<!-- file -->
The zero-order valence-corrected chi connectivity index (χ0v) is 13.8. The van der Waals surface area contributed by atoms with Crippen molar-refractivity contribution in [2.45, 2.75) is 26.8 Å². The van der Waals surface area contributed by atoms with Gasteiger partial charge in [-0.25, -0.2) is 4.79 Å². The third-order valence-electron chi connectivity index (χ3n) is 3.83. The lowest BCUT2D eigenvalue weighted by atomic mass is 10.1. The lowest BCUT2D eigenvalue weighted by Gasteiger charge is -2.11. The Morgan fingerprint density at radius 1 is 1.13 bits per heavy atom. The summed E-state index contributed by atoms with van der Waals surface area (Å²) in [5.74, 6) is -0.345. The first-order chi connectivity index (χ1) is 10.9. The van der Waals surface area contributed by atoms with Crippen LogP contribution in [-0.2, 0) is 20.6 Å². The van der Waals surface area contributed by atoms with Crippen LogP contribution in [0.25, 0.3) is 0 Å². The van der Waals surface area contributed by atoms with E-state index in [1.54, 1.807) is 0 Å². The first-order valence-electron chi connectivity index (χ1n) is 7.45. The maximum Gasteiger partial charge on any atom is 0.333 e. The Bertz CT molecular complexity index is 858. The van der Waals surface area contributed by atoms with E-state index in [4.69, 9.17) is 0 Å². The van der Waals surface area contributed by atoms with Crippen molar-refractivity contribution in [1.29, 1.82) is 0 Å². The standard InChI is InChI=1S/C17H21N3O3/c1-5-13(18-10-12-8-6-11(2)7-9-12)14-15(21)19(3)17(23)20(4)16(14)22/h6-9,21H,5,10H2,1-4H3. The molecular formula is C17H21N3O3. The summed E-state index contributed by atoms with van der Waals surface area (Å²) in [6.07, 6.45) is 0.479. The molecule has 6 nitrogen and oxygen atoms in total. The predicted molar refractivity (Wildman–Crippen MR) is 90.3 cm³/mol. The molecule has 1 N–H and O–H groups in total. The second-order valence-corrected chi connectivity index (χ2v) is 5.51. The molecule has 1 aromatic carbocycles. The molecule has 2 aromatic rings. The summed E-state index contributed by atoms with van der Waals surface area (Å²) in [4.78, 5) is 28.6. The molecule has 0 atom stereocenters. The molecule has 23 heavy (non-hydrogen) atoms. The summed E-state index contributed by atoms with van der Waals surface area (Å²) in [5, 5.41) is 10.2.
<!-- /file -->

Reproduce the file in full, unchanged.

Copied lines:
The zero-order valence-corrected chi connectivity index (χ0v) is 13.8. The van der Waals surface area contributed by atoms with Crippen molar-refractivity contribution in [2.45, 2.75) is 26.8 Å². The van der Waals surface area contributed by atoms with Gasteiger partial charge in [-0.25, -0.2) is 4.79 Å². The third-order valence-electron chi connectivity index (χ3n) is 3.83. The lowest BCUT2D eigenvalue weighted by atomic mass is 10.1. The lowest BCUT2D eigenvalue weighted by Gasteiger charge is -2.11. The Morgan fingerprint density at radius 1 is 1.13 bits per heavy atom. The summed E-state index contributed by atoms with van der Waals surface area (Å²) in [5.74, 6) is -0.345. The first-order chi connectivity index (χ1) is 10.9. The van der Waals surface area contributed by atoms with Crippen LogP contribution in [-0.2, 0) is 20.6 Å². The van der Waals surface area contributed by atoms with Crippen LogP contribution in [0.25, 0.3) is 0 Å². The van der Waals surface area contributed by atoms with E-state index in [1.54, 1.807) is 0 Å². The first-order valence-electron chi connectivity index (χ1n) is 7.45. The maximum Gasteiger partial charge on any atom is 0.333 e. The Bertz CT molecular complexity index is 858. The van der Waals surface area contributed by atoms with E-state index in [4.69, 9.17) is 0 Å². The van der Waals surface area contributed by atoms with Crippen molar-refractivity contribution in [1.29, 1.82) is 0 Å². The standard InChI is InChI=1S/C17H21N3O3/c1-5-13(18-10-12-8-6-11(2)7-9-12)14-15(21)19(3)17(23)20(4)16(14)22/h6-9,21H,5,10H2,1-4H3. The molecular formula is C17H21N3O3. The summed E-state index contributed by atoms with van der Waals surface area (Å²) in [6.07, 6.45) is 0.479. The molecule has 6 nitrogen and oxygen atoms in total. The predicted molar refractivity (Wildman–Crippen MR) is 90.3 cm³/mol. The molecule has 1 N–H and O–H groups in total. The second-order valence-corrected chi connectivity index (χ2v) is 5.51. The molecule has 1 aromatic carbocycles. The molecule has 2 aromatic rings. The summed E-state index contributed by atoms with van der Waals surface area (Å²) in [4.78, 5) is 28.6. The molecule has 0 atom stereocenters. The molecule has 23 heavy (non-hydrogen) atoms. The summed E-state index contributed by atoms with van der Waals surface area (Å²) in [5, 5.41) is 10.2.